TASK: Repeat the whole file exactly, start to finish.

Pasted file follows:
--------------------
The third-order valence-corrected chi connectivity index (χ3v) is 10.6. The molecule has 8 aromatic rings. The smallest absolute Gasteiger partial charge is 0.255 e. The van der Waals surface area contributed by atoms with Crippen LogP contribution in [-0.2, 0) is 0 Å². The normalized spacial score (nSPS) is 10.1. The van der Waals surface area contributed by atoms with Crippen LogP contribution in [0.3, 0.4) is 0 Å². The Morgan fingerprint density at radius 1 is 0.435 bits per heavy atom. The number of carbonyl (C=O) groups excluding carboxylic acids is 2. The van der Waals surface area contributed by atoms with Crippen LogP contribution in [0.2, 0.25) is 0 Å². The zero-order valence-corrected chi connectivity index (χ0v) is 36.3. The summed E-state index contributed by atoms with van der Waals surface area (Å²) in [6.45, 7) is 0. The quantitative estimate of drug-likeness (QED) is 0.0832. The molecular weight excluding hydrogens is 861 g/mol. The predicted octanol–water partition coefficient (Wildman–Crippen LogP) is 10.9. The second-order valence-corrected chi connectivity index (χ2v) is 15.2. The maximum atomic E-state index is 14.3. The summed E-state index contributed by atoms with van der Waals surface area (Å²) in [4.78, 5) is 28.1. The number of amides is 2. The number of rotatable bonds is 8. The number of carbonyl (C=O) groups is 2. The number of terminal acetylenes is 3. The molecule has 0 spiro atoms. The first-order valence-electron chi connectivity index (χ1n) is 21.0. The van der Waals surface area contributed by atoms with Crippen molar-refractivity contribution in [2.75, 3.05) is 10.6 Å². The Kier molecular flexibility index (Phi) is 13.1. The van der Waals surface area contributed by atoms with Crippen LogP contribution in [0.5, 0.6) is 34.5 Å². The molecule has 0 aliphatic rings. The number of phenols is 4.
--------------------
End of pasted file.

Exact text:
The third-order valence-corrected chi connectivity index (χ3v) is 10.6. The molecule has 8 aromatic rings. The smallest absolute Gasteiger partial charge is 0.255 e. The van der Waals surface area contributed by atoms with Crippen LogP contribution in [-0.2, 0) is 0 Å². The normalized spacial score (nSPS) is 10.1. The van der Waals surface area contributed by atoms with Crippen LogP contribution in [0.3, 0.4) is 0 Å². The Morgan fingerprint density at radius 1 is 0.435 bits per heavy atom. The number of carbonyl (C=O) groups excluding carboxylic acids is 2. The van der Waals surface area contributed by atoms with Crippen LogP contribution in [0.2, 0.25) is 0 Å². The zero-order valence-corrected chi connectivity index (χ0v) is 36.3. The summed E-state index contributed by atoms with van der Waals surface area (Å²) in [6.45, 7) is 0. The quantitative estimate of drug-likeness (QED) is 0.0832. The molecular weight excluding hydrogens is 861 g/mol. The predicted octanol–water partition coefficient (Wildman–Crippen LogP) is 10.9. The second-order valence-corrected chi connectivity index (χ2v) is 15.2. The maximum atomic E-state index is 14.3. The summed E-state index contributed by atoms with van der Waals surface area (Å²) in [4.78, 5) is 28.1. The number of amides is 2. The number of rotatable bonds is 8. The number of carbonyl (C=O) groups is 2. The number of terminal acetylenes is 3. The molecule has 0 spiro atoms. The first-order valence-electron chi connectivity index (χ1n) is 21.0. The van der Waals surface area contributed by atoms with Crippen molar-refractivity contribution in [2.75, 3.05) is 10.6 Å². The Kier molecular flexibility index (Phi) is 13.1. The van der Waals surface area contributed by atoms with Crippen LogP contribution in [0.5, 0.6) is 34.5 Å². The molecule has 0 aliphatic rings. The number of phenols is 4.